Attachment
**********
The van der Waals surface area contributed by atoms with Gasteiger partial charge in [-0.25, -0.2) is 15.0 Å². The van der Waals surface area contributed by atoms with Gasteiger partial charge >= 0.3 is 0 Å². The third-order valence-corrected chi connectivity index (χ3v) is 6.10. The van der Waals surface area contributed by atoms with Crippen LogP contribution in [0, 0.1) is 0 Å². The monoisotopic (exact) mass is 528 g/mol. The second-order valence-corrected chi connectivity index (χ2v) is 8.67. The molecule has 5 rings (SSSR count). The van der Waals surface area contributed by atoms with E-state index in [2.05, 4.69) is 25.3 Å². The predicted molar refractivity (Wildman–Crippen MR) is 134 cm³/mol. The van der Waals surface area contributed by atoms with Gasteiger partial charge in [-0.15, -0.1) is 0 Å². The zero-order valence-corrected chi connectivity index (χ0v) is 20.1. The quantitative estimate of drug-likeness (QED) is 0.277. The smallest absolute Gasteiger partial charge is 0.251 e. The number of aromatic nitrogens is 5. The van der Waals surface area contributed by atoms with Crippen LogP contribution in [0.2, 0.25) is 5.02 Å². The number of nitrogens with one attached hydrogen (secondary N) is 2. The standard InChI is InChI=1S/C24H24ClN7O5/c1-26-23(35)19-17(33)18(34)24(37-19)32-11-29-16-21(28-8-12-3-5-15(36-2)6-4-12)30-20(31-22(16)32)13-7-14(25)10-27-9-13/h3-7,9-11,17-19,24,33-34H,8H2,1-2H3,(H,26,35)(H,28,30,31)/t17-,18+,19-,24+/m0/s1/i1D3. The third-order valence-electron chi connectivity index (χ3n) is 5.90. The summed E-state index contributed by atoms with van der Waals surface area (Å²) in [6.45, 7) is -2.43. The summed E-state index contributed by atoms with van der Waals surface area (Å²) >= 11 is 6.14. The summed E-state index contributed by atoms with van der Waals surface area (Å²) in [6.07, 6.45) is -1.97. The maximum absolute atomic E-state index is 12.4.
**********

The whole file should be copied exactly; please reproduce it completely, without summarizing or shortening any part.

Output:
The van der Waals surface area contributed by atoms with Gasteiger partial charge in [-0.25, -0.2) is 15.0 Å². The van der Waals surface area contributed by atoms with Gasteiger partial charge >= 0.3 is 0 Å². The third-order valence-corrected chi connectivity index (χ3v) is 6.10. The van der Waals surface area contributed by atoms with Crippen LogP contribution in [0, 0.1) is 0 Å². The monoisotopic (exact) mass is 528 g/mol. The second-order valence-corrected chi connectivity index (χ2v) is 8.67. The molecule has 5 rings (SSSR count). The van der Waals surface area contributed by atoms with E-state index in [2.05, 4.69) is 25.3 Å². The predicted molar refractivity (Wildman–Crippen MR) is 134 cm³/mol. The van der Waals surface area contributed by atoms with Gasteiger partial charge in [-0.15, -0.1) is 0 Å². The zero-order valence-corrected chi connectivity index (χ0v) is 20.1. The quantitative estimate of drug-likeness (QED) is 0.277. The smallest absolute Gasteiger partial charge is 0.251 e. The number of aromatic nitrogens is 5. The van der Waals surface area contributed by atoms with Crippen LogP contribution in [0.2, 0.25) is 5.02 Å². The number of nitrogens with one attached hydrogen (secondary N) is 2. The standard InChI is InChI=1S/C24H24ClN7O5/c1-26-23(35)19-17(33)18(34)24(37-19)32-11-29-16-21(28-8-12-3-5-15(36-2)6-4-12)30-20(31-22(16)32)13-7-14(25)10-27-9-13/h3-7,9-11,17-19,24,33-34H,8H2,1-2H3,(H,26,35)(H,28,30,31)/t17-,18+,19-,24+/m0/s1/i1D3. The third-order valence-electron chi connectivity index (χ3n) is 5.90. The summed E-state index contributed by atoms with van der Waals surface area (Å²) in [6.45, 7) is -2.43. The summed E-state index contributed by atoms with van der Waals surface area (Å²) >= 11 is 6.14. The summed E-state index contributed by atoms with van der Waals surface area (Å²) in [6.07, 6.45) is -1.97. The maximum absolute atomic E-state index is 12.4.